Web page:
FREMONT, Calif. -- Think about everything your credit report does for you; it makes getting a bank account possible, as well as buying a car and even getting a job. So what happens if the worst happens?
Lisa Marie Allen said she fought for years to get her credit files straightened out.
"I got hired for a job and they asked to do a credit check on me and I said 'no problem.' And they called me and said you have 10 negative accounts on your credit report and I said 'no way, there is no way.' I only have two credit cards, so that's when I initially thought it was identity theft," said Allen.
Oh, if it were only that easy; turns out there were two people with the same Social Security number. There is a Lisa Marie Allen in Fremont, California and Lisa Marie Allen in Texas. The Lisa in Texas had all those red flags on her credit report.
"Over all it was over $350,000 that was on my credit report that I was in debt for and none of it was mine," said Allen.
"So you were making her look good," said KGO-TV reporter Michael Finney.
"Real good," said Allen.
"And she was making you look bad," said Finney.
"Real bad," said Allen.
Eventually Social Security got it all sorted out, but not the credit reporting agencies. From them, Allen says, she got the run around.
"It is funny but it's not. I laugh at how ridiculous they are. The sheer ridiculous way they perform their business. They would ask for my credit report, so I would go online and try to pull," said Allen.
"Wait a second, a credit reporting agency asked you for a credit report?" asked Finney.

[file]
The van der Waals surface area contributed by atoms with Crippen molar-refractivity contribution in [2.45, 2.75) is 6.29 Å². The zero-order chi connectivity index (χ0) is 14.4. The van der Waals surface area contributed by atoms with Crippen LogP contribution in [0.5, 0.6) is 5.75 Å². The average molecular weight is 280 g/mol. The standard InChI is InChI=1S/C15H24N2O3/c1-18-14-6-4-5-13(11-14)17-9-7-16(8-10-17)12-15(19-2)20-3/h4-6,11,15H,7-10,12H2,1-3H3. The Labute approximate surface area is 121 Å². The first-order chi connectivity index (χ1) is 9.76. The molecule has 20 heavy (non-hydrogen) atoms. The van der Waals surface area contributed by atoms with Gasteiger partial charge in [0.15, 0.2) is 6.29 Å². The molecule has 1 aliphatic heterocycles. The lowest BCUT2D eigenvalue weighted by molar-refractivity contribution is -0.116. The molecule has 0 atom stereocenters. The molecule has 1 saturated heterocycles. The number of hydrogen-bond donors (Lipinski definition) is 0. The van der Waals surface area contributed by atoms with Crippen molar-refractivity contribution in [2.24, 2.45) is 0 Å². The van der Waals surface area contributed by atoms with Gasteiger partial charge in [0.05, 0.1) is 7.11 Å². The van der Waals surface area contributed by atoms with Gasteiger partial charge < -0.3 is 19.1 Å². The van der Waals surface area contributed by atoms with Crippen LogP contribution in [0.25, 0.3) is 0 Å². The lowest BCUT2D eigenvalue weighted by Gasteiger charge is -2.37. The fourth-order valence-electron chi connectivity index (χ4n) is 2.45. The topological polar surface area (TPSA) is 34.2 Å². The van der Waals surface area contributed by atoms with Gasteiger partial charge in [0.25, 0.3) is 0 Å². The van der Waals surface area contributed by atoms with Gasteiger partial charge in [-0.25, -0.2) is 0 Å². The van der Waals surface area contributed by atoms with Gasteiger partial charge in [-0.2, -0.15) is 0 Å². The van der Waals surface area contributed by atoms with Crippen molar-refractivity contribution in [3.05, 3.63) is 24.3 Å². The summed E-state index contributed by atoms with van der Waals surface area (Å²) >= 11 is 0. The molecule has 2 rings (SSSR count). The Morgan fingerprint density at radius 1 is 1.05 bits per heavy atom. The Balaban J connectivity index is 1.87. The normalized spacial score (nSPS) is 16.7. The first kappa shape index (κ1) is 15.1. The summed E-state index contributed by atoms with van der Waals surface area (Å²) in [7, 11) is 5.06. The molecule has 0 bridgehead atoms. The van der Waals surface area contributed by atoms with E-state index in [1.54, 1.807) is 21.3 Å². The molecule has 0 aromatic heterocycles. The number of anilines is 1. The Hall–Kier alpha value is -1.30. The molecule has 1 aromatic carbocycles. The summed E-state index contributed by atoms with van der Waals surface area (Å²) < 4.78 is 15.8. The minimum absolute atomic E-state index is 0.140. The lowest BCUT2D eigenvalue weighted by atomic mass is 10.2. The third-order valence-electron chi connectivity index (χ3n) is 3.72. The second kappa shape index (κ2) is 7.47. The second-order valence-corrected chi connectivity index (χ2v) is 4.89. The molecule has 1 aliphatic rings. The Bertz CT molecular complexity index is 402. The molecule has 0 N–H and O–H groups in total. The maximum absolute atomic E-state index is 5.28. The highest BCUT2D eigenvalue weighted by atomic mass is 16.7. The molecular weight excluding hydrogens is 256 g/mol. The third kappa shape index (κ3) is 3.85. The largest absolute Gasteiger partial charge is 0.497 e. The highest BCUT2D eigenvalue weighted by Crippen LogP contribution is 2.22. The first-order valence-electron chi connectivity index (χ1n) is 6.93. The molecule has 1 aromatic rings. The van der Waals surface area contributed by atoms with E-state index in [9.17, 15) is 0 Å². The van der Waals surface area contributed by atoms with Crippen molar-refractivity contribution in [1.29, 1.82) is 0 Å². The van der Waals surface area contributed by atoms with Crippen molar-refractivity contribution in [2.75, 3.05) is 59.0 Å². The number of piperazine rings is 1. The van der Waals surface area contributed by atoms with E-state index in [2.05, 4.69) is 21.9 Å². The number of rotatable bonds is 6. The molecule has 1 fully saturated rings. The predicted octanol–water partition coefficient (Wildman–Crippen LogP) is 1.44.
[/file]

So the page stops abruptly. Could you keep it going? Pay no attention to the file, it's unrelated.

"Yes, they told me through a letter," said Allen. "It is absurd, absolutely absurd."
And that is how Allen got to know attorney Mark Anderson.
"The process in her case was a joke. It absolutely was. It frustrated her immensely. It messed up her life. She couldn't get a car loan in her name, she couldn't get a bank account," said Anderson.
He says by the time he filed the lawsuit, TransUnion had unmixed Allen's file, but Experian and Equifax had not. He says all three eventually settled.
"And more important, maybe, they fixed Lisa's credit for good," said Anderson.
KGO-TV, the ABC News affiliate in San Francisco, asked the credit reporting agencies to talk about this, but all of them said via email that they do not comment on legal matters.
Allen's problem is solved, but what about the big picture?
This phenomenon is so common there is a name for it -- it is called a 'mixed file,'" said Chi Chi Wu, National Consumer Law.
Wu said usually the Social Security numbers aren't exactly the same, but very close. Still, Wu says, it shouldn't take an attorney to sort these cases out.
"Once she started disputing that she was not the other Lisa then the credit reporting agencies should have been able to quickly correct this," said Wu.
Which brings us back to Allen.
"I have never had to hire a lawyer for anything in my life and if I hadn't hired a lawyer I would still be fighting this, absolutely," she said.
KGO-TV attempted to reach out to the other Lisa Marie Allen, but received an email saying "I have no idea who you're talking about but this has nothing to do with me."
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